City goes on air with emergency radio station

Tina Peng

Evanston has its own AM radio station, but it’s not something to dance to. Its primary purpose is to distribute information to residents during emergencies and severe weather.

Most of the time, AM 1650 plays a looped 15-minute tape of community information.

During emergencies, severe weather, power outages and high-profile non-emergency events, the station will broadcast live emergency information, according to Max Rubin, director of facilities management and the emergency services coordinator for the City of Evanston.

“This is the lowest common denominator of communication,” Rubin said. “Most people can get their hands on an AM radio.”

The station equipment cost $10,000 and the 10-year, renewable license for the radio frequency was less than $100, Rubin said. The money came from a fund that normally finances communications and operations at 911 centers.

“It’s a low-power informational network,” he said. “This is not considered a commercial station.”

It took two years to start the station because its original frequency was bought by a commercial station that was willing to pay more, Rubin said.

After the equipment had been purchased and keyed to the original frequency, the Federal Communication Commission sold the frequency. Evanston had to scramble to purchase a new frequency and retune its equipment, Rubin said.

In past emergencies, people without access to cable television or the Internet would call city officials and the Evanston Police Department, Rubin said.

“At a very bad time we’d have hundreds of phone calls,” he said. “It goofs up the 911 center. … That hasn’t happened very often, but it has happened.”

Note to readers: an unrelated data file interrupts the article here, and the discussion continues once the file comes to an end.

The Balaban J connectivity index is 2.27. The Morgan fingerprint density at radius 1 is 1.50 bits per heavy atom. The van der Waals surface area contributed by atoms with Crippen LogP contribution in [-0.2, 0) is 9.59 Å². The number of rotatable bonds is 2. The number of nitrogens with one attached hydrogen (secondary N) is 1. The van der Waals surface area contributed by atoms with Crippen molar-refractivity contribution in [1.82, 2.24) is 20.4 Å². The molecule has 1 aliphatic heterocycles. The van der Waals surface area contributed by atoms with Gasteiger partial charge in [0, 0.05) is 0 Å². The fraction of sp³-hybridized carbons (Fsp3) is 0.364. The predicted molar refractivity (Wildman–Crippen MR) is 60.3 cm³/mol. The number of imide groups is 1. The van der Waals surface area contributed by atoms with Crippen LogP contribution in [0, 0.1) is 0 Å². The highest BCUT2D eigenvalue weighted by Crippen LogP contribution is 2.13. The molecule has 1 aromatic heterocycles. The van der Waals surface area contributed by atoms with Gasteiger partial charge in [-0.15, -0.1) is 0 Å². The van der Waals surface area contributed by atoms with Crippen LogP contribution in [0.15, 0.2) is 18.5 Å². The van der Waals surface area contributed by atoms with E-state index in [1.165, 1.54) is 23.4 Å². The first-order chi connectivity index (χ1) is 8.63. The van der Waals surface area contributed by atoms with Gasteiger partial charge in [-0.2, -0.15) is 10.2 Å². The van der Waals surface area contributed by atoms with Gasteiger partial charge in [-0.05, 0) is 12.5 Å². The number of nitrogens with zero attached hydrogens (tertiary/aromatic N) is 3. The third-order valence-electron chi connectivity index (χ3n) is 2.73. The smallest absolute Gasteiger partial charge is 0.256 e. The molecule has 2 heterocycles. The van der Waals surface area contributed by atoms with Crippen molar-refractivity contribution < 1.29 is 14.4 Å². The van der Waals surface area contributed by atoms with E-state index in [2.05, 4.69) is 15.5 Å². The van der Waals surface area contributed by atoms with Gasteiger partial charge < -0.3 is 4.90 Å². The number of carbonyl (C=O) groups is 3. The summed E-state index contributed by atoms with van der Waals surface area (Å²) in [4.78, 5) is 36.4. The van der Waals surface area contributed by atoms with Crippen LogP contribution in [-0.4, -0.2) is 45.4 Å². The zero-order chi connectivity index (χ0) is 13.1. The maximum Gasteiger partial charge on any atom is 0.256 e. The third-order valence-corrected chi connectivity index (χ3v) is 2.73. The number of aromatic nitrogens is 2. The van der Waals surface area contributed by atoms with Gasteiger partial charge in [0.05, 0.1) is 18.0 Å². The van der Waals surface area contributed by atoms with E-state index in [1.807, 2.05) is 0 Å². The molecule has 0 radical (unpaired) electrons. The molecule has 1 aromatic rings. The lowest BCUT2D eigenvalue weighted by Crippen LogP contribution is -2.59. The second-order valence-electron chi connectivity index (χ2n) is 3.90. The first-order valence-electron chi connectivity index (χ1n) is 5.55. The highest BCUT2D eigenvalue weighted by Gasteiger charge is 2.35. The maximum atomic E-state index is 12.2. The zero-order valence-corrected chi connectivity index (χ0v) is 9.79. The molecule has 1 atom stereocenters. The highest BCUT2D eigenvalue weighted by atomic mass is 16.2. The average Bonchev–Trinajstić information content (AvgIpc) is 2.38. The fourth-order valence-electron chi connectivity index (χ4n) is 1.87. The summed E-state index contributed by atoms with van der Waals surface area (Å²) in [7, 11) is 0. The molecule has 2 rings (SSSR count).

Residents should be aware that the station exists, said Donna Stuckert, Evanston’s community information coordinator. She encouraged residents to tune in once or twice a week for local updates and to put the station in their radio presets.

“Hopefully once we get the emergency information procedures in place, they’ll know, ‘Oh yes, turn to AM 1650 and find out,'” Stuckert said.

Since the station is a government-sponsored information service program, community organizations won’t be able to advertise their services on the air, Stuckert said.

“We have to follow FCC guidelines,” she said. “(The organizations are) all wonderful but there’s no possible way that we can coordinate all of that information,” she said.

The radio station is still getting started and it has not been publicized, Rubin said.

“We want to make sure it continues to work before we go full-blown,” he said. “We’re still learning how to make recordings and stuff.”

Learning to operate the station will take time and effort, but it will be well spent, Stuckert said.

“I don’t think anybody is opposed to making sure that we have a way to reach the masses quickly because there really isn’t a way to do that around here,” she said.

The city has a cable news station, Channel 16, and a Web site,

Reach Tina Peng at [email protected]